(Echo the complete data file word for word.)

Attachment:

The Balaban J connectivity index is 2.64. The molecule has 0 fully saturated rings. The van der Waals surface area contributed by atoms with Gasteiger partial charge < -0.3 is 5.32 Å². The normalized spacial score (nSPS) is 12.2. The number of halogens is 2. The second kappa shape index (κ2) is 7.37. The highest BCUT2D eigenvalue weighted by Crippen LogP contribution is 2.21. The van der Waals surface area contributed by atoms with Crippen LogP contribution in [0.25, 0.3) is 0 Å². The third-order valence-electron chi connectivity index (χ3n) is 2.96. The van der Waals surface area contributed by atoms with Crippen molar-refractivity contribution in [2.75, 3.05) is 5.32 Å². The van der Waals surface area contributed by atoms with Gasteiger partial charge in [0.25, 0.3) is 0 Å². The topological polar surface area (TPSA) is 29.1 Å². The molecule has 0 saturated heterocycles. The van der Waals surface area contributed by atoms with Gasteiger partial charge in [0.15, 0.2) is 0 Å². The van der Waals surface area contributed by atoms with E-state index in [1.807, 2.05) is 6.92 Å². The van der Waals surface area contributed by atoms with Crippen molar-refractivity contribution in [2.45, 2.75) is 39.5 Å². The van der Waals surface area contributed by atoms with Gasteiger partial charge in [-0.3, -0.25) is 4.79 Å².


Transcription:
The Balaban J connectivity index is 2.64. The molecule has 0 fully saturated rings. The van der Waals surface area contributed by atoms with Gasteiger partial charge < -0.3 is 5.32 Å². The normalized spacial score (nSPS) is 12.2. The number of halogens is 2. The second kappa shape index (κ2) is 7.37. The highest BCUT2D eigenvalue weighted by Crippen LogP contribution is 2.21. The van der Waals surface area contributed by atoms with Crippen LogP contribution in [0.25, 0.3) is 0 Å². The third-order valence-electron chi connectivity index (χ3n) is 2.96. The van der Waals surface area contributed by atoms with Crippen molar-refractivity contribution in [2.75, 3.05) is 5.32 Å². The van der Waals surface area contributed by atoms with Gasteiger partial charge in [0.25, 0.3) is 0 Å². The topological polar surface area (TPSA) is 29.1 Å². The molecule has 0 saturated heterocycles. The van der Waals surface area contributed by atoms with Gasteiger partial charge in [0.15, 0.2) is 0 Å². The van der Waals surface area contributed by atoms with E-state index in [1.807, 2.05) is 6.92 Å². The van der Waals surface area contributed by atoms with Crippen molar-refractivity contribution in [2.45, 2.75) is 39.5 Å². The van der Waals surface area contributed by atoms with Gasteiger partial charge in [-0.3, -0.25) is 4.79 Å².